Local adaptations and distance away from the Indian mainland had contributed towards endemism in Dinopium Flamebacks in Sri Lanka
Presented by: Saminda Fernando
University Of ColomboAuthors
Saminda P. Fernando & Sampath S. Seneviratne* / Department Of Zoology, Faculty Of Science, University Of Colombo, Colombo 03 /*Author For Correspondence; Sam@Sci.Cmb.Ac.Lk; +94 710 821177
Introduction: What conservation problem or question does your study address?
Knowing the mechanisms of the production of biodiversity is essential for its conservation. Island populations generally achieve endemicity through geographic barriers and such barriers between Sri Lanka and India have been porous. Climatic barrier therefore could play an important role. We tested whether the limited gene flow along the climatic gradient maintains the endemism in Dinopium woodpeckers through local adaptations in Sri Lanka.
Methods: What were the main research methods you used?
We studied two subspecies; Dinopium benghalense psarodus (Red-backed woodpecker; endemic) and D. b. jaffnense (Golden-backed woodpecker), and their intermediate phenotypes. We sampled birds in 470 km transect spanning across the island from March to December 2013. Eight morphometric characters, 10 plumage characters and 50µl of blood were obtained from each bird. We measured the distance from mainland India to the capture location in two different methods; ‘geographic distance’ and to account for the climatic variability, ‘biogeographic distance’. Annual rainfall was used to determine the humidity and vegetation. We examined the variation of a nuclear non-coding region of Z chromosome and the mitochondrial CO1 using PCR-sequencing based genotyping. The patterns of co-variation between plumage, size and genotype were measured using principal components analyses (PCA).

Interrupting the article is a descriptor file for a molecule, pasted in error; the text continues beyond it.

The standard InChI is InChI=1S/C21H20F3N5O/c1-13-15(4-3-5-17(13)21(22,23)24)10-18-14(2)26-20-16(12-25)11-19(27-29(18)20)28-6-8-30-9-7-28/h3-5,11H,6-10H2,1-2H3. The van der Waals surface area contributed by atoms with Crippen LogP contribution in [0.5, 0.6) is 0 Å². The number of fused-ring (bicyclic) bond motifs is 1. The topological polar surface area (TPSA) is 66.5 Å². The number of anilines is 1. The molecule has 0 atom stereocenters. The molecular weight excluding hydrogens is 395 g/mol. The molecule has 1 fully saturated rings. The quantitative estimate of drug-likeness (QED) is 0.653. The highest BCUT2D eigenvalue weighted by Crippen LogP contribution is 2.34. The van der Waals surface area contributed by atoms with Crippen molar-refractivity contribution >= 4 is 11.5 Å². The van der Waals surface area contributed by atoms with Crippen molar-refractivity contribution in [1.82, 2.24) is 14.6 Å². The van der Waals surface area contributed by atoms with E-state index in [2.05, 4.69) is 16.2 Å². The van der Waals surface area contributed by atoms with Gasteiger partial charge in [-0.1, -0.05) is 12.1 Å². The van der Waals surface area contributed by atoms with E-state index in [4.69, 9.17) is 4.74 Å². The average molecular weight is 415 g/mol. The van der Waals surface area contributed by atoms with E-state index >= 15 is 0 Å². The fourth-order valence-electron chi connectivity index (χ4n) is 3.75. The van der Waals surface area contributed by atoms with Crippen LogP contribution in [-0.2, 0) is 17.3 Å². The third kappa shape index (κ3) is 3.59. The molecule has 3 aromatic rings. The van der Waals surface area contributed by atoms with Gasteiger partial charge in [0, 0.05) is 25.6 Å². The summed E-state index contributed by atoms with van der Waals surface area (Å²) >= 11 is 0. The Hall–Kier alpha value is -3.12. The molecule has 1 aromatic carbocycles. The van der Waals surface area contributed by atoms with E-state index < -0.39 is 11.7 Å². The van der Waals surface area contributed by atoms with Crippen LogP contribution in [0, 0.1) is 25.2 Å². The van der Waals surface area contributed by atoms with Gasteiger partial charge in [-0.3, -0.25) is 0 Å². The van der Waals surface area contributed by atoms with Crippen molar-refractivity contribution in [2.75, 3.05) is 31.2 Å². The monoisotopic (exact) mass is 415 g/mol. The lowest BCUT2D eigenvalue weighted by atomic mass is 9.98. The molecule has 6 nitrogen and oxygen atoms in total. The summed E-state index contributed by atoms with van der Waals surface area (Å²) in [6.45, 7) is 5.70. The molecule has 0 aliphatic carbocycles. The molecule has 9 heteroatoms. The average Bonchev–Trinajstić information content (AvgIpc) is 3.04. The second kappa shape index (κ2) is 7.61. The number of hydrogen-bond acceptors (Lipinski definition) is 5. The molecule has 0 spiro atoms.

Results: What are your most important results?
A total of 70 individuals were sampled. The individuals captured from Jaffna had yellow plumage, while the wet zone had red plumage. The intermediate colour was found in the Northrn dryzone. The plumage characters showed a clear separation between three forms and a clinal variation along the biogeographic distance and rainfall. Morphometric characters did not show any variation. We found a gradual change in the frequency of alleles from North to South in the transect.
Discussion: What are your important discussion points and what is the relevance of your results to conservation (if any)?
We found evidence for local adaptations resulting isolation by distance causing genetic and phenotypic divergence in Dinopium woodpeckers in Sri Lanka. The limited gene flow across climatic (rainfall) gradient likely played a role in generating endemicity in the subspecies level. The gene flow from mainland to the south is limited; therefore, the distance and climatic barriers limit the gene flow and insulate endemic taxa even in mobile groups like birds.